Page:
RiskBusiness International Limited, one of the leading international operational risk advisory and solutions firms, has announced the release of a new risk classification taxonomy which differs significantly from the “ageing Basel II loss event-type structures”.
In the wake of winning industry awards for the various iterations of governance, risk and compliance classification taxonomies the company has created over the past decade, RiskBusiness International’s new RiskBusiness taxonomy – dubbed the RiskBusiness Banking Taxonomy Variant 4 – reflects three major changes from previous taxonomies.
Those changes are a completely remodelled risk category framework differing markedly from predecessors which all retained links to the Basel II loss event-type structure, a granular, multi-level causal-type model and a new granular control-type structure.
Additional enhancements have been made in the arrears of process types, direct and indirect impact types and also recovery types. There’s also the addition of a new exposure driver hierarchy.
“One of the most persistent challenges facing any firm is the consistent classification of the risks they face and the losses they’ve experienced,” explained RiskBusiness International’s CEO Mike Finlay.
“The ageing Basel II loss event types were perhaps considered ground-breaking back in 2000, but of all the risk types, operational risk and compliance is the one area where new forms of risk are continually emerging. This necessitates ongoing re-investment into classification structures. Add to this the continual problems that business people experience in trying to understand the ‘risk-speak’ of the Basel II loss event types and it’s little wonder that many internal loss event databases and risk registers contain classification garbage.”
These sentiments are echoed by Tom Edwards, head of operational risk at Jefferies International (a long-standing subscriber to the RiskBusiness Taxonomy Service).
“We had started to go down the route of simplifying the 7 Basel risk categories when RiskBusiness beat us to it with its latest Banking Variant 4,” explained Edwards. “Although some senior management figures have become familiar with the long-standing Basel categories, there are also many more that question its suitability. In a nutshell, we needed a risk hierarchy that was easy for classification purposes and that grouped risks intuitively on reports. Too many meetings were being side-tracked away from real risk management issues towards: ‘What does Clients, Products and Business Practices mean?’.”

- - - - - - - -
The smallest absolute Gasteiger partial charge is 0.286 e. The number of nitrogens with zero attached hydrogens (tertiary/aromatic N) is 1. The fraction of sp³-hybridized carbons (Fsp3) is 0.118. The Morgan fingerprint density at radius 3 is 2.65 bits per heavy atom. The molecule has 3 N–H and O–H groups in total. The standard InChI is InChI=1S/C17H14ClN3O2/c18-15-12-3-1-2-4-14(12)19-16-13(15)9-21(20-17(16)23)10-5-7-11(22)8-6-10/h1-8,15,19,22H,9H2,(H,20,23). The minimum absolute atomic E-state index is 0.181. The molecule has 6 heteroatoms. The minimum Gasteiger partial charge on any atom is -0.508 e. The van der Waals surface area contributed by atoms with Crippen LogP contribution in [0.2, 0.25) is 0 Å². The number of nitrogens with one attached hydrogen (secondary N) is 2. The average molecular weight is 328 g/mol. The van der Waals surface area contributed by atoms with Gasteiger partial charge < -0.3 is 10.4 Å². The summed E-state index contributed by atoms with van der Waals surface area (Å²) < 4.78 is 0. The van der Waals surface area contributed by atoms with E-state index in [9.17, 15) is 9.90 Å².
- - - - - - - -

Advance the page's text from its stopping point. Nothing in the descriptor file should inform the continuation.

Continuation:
Edwards continued: “With the emergence of the term ‘Conduct Risk’ confusing matters even further, it was also important to show that this is still considered under Operational Risk. Therefore, the re-labelling of CPBP was necessary.”
Mapping of taxonomies
The RiskBusiness Banking Taxonomy Variant 4 joins its predecessors, which include several insurance taxonomies, financial services enterprise risk taxonomies and other, non-financial services taxonomies in the web-based RiskBusiness Taxonomy Service.
This is a subscription-based service available to firms, vendors and other interested parties. Subscribers can browse the various taxonomies provided, use components of different taxonomies to assemble their own taxonomy or can create their own bespoke taxonomy from scratch and then map that taxonomy to any of the other industry taxonomies provided.
“Where a subscriber is also a member of an industry initiative like bbaGOLD, ORIC International or Indonesia’s KDKE data consortium, that subscriber can map their own taxonomy to the relevant taxonomy of those initiatives that they are part of and then automatically translate data between the different ‘languages’ or taxonomies using the mapping rules,” added Mike Finlay. “This allows a firm to manage its data in structures that work internally, yet still comply with regulatory requirements – such as the European COREP reporting requirements – with minimal manual intervention.”
Each element of the taxonomy hierarchies supported by the RiskBusiness Taxonomy Service is accompanied by detailed descriptions of what they mean, clear qualification rules around what’s included and expressly excluded from each element and a set of key words used for automated searching and classification purposes.
*Companies interested in learning more about the RiskBusiness Taxonomy Service are advised to visit the RiskBusiness website at: http://www.RiskBusiness.com